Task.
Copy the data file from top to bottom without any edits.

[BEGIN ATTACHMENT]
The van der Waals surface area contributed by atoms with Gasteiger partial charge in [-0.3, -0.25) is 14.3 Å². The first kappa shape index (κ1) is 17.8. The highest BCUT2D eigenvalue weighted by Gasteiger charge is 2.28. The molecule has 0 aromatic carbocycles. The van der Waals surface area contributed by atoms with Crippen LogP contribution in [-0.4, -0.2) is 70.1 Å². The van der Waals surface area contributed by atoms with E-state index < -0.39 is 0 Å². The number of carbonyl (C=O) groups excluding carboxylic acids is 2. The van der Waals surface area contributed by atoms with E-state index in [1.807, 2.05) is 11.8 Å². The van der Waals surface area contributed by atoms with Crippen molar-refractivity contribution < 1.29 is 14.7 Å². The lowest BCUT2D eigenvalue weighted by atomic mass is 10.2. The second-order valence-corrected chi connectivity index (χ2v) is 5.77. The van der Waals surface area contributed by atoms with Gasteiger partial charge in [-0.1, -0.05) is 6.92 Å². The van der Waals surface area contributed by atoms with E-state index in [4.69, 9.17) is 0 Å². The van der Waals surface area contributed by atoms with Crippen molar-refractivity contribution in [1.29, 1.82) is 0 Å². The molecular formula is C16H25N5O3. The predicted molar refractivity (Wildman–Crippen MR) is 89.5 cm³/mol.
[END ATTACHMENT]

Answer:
The van der Waals surface area contributed by atoms with Gasteiger partial charge in [-0.3, -0.25) is 14.3 Å². The first kappa shape index (κ1) is 17.8. The highest BCUT2D eigenvalue weighted by Gasteiger charge is 2.28. The molecule has 0 aromatic carbocycles. The van der Waals surface area contributed by atoms with Crippen LogP contribution in [-0.4, -0.2) is 70.1 Å². The van der Waals surface area contributed by atoms with E-state index < -0.39 is 0 Å². The number of carbonyl (C=O) groups excluding carboxylic acids is 2. The van der Waals surface area contributed by atoms with E-state index in [1.807, 2.05) is 11.8 Å². The van der Waals surface area contributed by atoms with Crippen molar-refractivity contribution < 1.29 is 14.7 Å². The lowest BCUT2D eigenvalue weighted by atomic mass is 10.2. The second-order valence-corrected chi connectivity index (χ2v) is 5.77. The van der Waals surface area contributed by atoms with Gasteiger partial charge in [-0.1, -0.05) is 6.92 Å². The van der Waals surface area contributed by atoms with E-state index in [4.69, 9.17) is 0 Å². The van der Waals surface area contributed by atoms with Crippen molar-refractivity contribution in [1.29, 1.82) is 0 Å². The molecular formula is C16H25N5O3. The predicted molar refractivity (Wildman–Crippen MR) is 89.5 cm³/mol.